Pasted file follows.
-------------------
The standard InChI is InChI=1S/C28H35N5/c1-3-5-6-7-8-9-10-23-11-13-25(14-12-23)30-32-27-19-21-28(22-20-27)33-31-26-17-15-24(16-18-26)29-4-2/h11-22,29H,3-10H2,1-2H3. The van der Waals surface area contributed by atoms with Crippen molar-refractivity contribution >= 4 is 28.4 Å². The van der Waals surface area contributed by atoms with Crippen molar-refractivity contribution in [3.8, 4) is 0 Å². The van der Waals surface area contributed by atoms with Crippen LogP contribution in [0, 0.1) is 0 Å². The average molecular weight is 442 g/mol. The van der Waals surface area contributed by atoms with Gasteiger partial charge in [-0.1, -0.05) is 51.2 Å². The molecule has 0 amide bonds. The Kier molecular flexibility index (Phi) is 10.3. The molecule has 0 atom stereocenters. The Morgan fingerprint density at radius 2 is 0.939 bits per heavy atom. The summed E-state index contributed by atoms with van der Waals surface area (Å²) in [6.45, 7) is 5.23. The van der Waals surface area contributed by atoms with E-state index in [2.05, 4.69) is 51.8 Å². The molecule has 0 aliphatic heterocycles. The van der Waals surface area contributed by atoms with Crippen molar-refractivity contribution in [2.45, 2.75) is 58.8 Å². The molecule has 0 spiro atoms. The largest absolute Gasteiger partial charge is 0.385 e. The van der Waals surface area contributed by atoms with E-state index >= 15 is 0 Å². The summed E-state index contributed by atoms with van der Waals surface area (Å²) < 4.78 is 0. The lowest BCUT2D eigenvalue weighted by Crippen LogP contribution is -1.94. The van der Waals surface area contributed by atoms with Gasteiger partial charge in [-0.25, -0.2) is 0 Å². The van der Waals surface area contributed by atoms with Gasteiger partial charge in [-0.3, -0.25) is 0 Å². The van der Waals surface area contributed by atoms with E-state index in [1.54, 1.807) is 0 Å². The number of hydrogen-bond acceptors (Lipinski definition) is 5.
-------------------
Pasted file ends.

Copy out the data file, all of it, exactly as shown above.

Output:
The standard InChI is InChI=1S/C28H35N5/c1-3-5-6-7-8-9-10-23-11-13-25(14-12-23)30-32-27-19-21-28(22-20-27)33-31-26-17-15-24(16-18-26)29-4-2/h11-22,29H,3-10H2,1-2H3. The van der Waals surface area contributed by atoms with Crippen molar-refractivity contribution >= 4 is 28.4 Å². The van der Waals surface area contributed by atoms with Crippen molar-refractivity contribution in [3.8, 4) is 0 Å². The van der Waals surface area contributed by atoms with Crippen LogP contribution in [0, 0.1) is 0 Å². The average molecular weight is 442 g/mol. The van der Waals surface area contributed by atoms with Gasteiger partial charge in [-0.1, -0.05) is 51.2 Å². The molecule has 0 amide bonds. The Kier molecular flexibility index (Phi) is 10.3. The molecule has 0 atom stereocenters. The Morgan fingerprint density at radius 2 is 0.939 bits per heavy atom. The summed E-state index contributed by atoms with van der Waals surface area (Å²) in [6.45, 7) is 5.23. The van der Waals surface area contributed by atoms with E-state index in [2.05, 4.69) is 51.8 Å². The molecule has 0 aliphatic heterocycles. The van der Waals surface area contributed by atoms with Crippen molar-refractivity contribution in [2.45, 2.75) is 58.8 Å². The molecule has 0 spiro atoms. The largest absolute Gasteiger partial charge is 0.385 e. The van der Waals surface area contributed by atoms with E-state index >= 15 is 0 Å². The summed E-state index contributed by atoms with van der Waals surface area (Å²) < 4.78 is 0. The lowest BCUT2D eigenvalue weighted by Crippen LogP contribution is -1.94. The van der Waals surface area contributed by atoms with Gasteiger partial charge in [-0.25, -0.2) is 0 Å². The van der Waals surface area contributed by atoms with Gasteiger partial charge in [-0.3, -0.25) is 0 Å². The van der Waals surface area contributed by atoms with E-state index in [1.54, 1.807) is 0 Å². The number of hydrogen-bond acceptors (Lipinski definition) is 5.